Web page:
Discover more from Folklore, Food and Fairytales
From Potion Ingredients in Disguise to Spirits of Spice
Via Shakespeare, A Midsummer Night’s Dream, Dumb Cake, Farthing Loaf Day, Midsummer, Summer Solstice Foods & Recipes and A Remedy for Sore Eyes
Hello Dearest Reader
It's so lovely to be back with you after my short break. I feel recharged with new thoughts and ideas that my brain will hopefully process into nonsense that you will all enjoy. Brains aren’t always trustworthy but I’ve been feeding mine a considerable amount of anchovies as I can always convince myself that its not worth trying to save the extras left in a tin, after I’ve already added slightly more than the recipe requests. So I eat them, because I’m trying desperately not to waste food, although I must admit that there is only so much salad leaf pesto I am prepared to eat. Bags of salad leaves were definitely invented by a malevolent entity (I’ll let you pick your preferred one) and I think in the future I might have to eat all the greens in them in one sitting or not buy them at all.
Anyway, back to anchovies, hopefully they are doing the work of sacrificial oily fish and keeping my brain running smoothly. At least you know where you are with anchovies, they are essentially what they say on the tin. This is not the case with herbs as I have recently discovered via Shakespeare. Some of them have sneaky names which mean other things particularly when used in old remedies (even older remedies than the ones I share with you).
I think I will share my newfound knowledge with you and you will then not be caught unawares as I was.
This verse is probably familiar to many of you from Macbeth:
“Fillet of a fenny snake, In the cauldron boil and bake; Eye of newt and toe of frog, Wool of bat and tongue of dog, Adder’s fork and blind-worm’s sting, Lizard’s leg and owlet’s wing, For a charm of powerful trouble, Like a hell-broth boil and bubble.”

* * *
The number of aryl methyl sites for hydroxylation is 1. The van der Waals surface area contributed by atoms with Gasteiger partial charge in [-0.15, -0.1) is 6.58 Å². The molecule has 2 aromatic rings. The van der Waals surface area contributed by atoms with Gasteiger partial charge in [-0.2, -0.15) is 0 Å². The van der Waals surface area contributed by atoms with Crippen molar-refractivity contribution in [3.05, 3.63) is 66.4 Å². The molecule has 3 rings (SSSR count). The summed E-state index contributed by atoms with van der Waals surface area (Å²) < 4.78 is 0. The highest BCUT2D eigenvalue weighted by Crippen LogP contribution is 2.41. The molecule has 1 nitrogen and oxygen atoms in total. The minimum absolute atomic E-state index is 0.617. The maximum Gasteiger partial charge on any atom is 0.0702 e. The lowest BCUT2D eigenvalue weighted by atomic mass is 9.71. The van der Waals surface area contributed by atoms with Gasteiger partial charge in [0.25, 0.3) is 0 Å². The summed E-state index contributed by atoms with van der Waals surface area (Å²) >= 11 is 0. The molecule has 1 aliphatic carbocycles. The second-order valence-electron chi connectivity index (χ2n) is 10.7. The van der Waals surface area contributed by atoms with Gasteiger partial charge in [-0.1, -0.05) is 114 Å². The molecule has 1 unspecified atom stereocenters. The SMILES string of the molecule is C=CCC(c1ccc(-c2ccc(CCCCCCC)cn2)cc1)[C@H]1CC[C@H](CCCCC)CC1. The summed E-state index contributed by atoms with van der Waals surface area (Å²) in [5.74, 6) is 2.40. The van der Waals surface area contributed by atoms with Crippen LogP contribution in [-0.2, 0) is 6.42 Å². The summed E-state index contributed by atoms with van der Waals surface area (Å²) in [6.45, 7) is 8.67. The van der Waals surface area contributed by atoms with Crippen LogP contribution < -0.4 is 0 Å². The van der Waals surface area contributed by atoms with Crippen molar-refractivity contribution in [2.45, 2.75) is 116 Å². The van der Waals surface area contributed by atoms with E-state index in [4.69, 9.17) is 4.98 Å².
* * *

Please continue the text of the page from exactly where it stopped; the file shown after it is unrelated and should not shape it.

This is not all that it seems, and was frankly enough to put anyone off witchcraft if they were even the slightest bit squeamish. However I have good news for those of you that prefer your potions a little more herbal based, not all of these are as disgusting as they sound. Fillet of a fenny snake could possibly be yarrow which grew in fenland and boggy places. Eye of Newt was simply mustard seed, toe of frog, the much more nicely named buttercup; wool of bat is holly leaves, tongue of dog or hound’s tongue is another name for the Gypsy flower, adders fork is a herb known as Least Adder’s tongue. I have only concentrated on this verse of the potion but the other verses have similar herbal options for the more unappealing sounding ingredients however many of these are still highly poisonous particularly wolfsbane, hemlock and Yew.
So as always, it’s best not to create potions if you don’t know what you are creating. Maybe we should leave this safely where it arose, inside Shakespeare’s mind. We’ll never know the truth of this theory, but it’s interesting to play around with.
Shakespeare used a lot of plants and herbs in his plays often with lots of different layers of meaning. Macbeth actually contains a very low level of plant references outside of these unusual herbal names: Balm, chestnut, corn, hemlock, insane root, lily, primrose, rhubarb, senna, yew. I’ve selected some of my favourite culinary herbs with quotes from various plays, mostly because I could and I feel something should come from my very long trawl of The Plant-lore & Garden-craft of Shakespeare by Henry Nicholson Ellacombe published in 1884:
'Tis thought the King is dead; we will not stay. The Bay-trees in our country are all wither’d.’ Richard II, act ii, sc. 4 - Mr Ellacombe was quite scathing about this saying that Shakespeare was commenting on an Italian superstition here which was irrelevant to England. He also contradicts himself saying it wasn’t long imported from Southern Europe during Shakespeare’s lifetime and then says in the next sentence that it was known long since as it was known as Beay-beam, or the Coronet tree in Anglo-Saxon vocabularies.